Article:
The Liar by David Ives
Playing through August 29, 2015
Seen on July 25
July 26, 2015 § 1 Comment
Mike Ryan is making a lot of smart, invigorating decisions as Artistic Director at Santa Cruz Shakespeare, but the smartest of all might be to feature his own talents as Benedick in their current production of Much Ado About Nothing. He is an exceptional actor, generally under-utilized in dazzling cameos and featured side-kick roles. He is evenly matched by the wonderful Greta Wohlrabe, who was outstanding last season in the secondary roles of Mistress Page in MWW and Celia in AYLI, and is even better now when she is promoted to the central role as Beatrice. Character actors are placed front and center – and celebrated – throughout this production, with the famously quarreling couple masterfully mining the text for both humor and emotional nuance.
Rosie the Riveter Revisited
Under the direction of Laura Gordon, the production is set just as the troops return from WWII, with strong Rosie the Riveter-type women tending what appears to be an idyllic California vineyard. (More about those women later!) Nina Ball’s minimalist set and B. Modern’s costumes gave the show a postwar flavor that was never really foregrounded (at least not in the way that a similarly situated Taming of the Shrew at Livermore Shakespeare Festival utilized this tension a couple of seasons ago) but made perfect sense as a background. The gorgeous lighting is by my SFSU colleague Ray Oppenheimer, and Kurt Landisman.
The challenge of Much Ado is that the protagonists – a young Count Claudio and his intended bride, Hero – are not particularly large or compelling parts. Josh Saleh and Sarah Traisman are more than competent in these roles, but exploring the callowness of youth does not an evening make. The energy of the show must come from the supporting characters, particularly from Beatrice and Benedick who have to run the gamut from farce to border-line tragedy. A silly set of clowns also invigorates the proceedings (and provides the actual solution to the plot crisis, albeit accidentally).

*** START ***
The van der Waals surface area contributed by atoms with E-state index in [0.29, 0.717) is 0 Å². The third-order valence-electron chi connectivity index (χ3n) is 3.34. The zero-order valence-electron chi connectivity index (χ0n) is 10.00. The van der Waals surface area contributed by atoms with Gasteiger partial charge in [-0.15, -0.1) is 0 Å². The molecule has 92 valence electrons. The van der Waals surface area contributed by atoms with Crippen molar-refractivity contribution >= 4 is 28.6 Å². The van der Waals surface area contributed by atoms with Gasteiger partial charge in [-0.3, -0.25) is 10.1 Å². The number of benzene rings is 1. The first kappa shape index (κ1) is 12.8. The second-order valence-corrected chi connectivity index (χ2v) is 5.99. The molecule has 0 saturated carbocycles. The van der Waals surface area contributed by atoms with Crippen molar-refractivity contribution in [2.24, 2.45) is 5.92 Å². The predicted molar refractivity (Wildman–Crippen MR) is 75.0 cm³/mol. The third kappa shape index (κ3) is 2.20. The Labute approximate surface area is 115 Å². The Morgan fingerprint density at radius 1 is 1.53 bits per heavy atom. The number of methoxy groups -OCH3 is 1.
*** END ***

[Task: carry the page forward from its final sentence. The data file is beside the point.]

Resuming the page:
Range and Virtuosity
Ryan and Wohlrabe find the complete range of tones in their characters. Both are pleasantly humorous in their farcical scenes but really come into their own when revealing the darker content. They handle the language beautifully, making the text accessible without compromise, but what ultimately makes this a moving and inspiring evening is that they are willing to explore their own emotional vulnerabilities in ways you rarely see in comedy.
Steve Pickering accomplishes a similar virtuosity, although he does it by playing a pair of contracting characters rather than revealing the range of a single one. His sinister Don John, the antagonist of the play, is coldly chilling but by the addition of a pair of glasses and a thick, hick dialect he becomes the hilarious constable Dogberry.
Another source of interest in the evening stems from Ryan’s decision as AD that the organization should try to achieve gender parity in its casting. Because the casts of Shakespeare plays are far from evenly balanced with male and female roles, that involves some careful decisions about how to deal with the mismatch between supply and demand. It is possible for women to simply put on pants and play the male parts (a decision employed by SF Shakes last summer) but Director Laura Gordon settled on prominently regendering the roles of Hero’s father and uncle – Leonato and Antonio become Leonata and Antonia. This is not just a matter of switching pronouns, however. In a play with a plot that so thoroughly incorporates traditional gender roles and male privilege, the resulting shift in perspective could unsettle the balance.
Particularly at the moment of crisis, when Hero’s parent turns on her after Claudio rejects her at the altar as unchaste, only an artist of fierce intelligence and exacting specificity could make that plausible as a mother’s psychological shock rather than a father’s loss of property and “honor.” Fortunately, Patty Gallagher is such an artist. Although known locally for her almost ditzy comic turns, she is both smart and brave, and in this production she totally “goes there.” Backed up with equal strength by Suzanne Sturn as her sister, the about-faces of the characters became not just more plausible, but actually more compelling when they finally do the right thing and confront the callow count and his misogynistic enabler, Prince Pedro. It is worth seeing this production just to watch these two women reinterpret these roles.
Much Ado About Nothing
Playing through August 30, 2015
Seen on July 25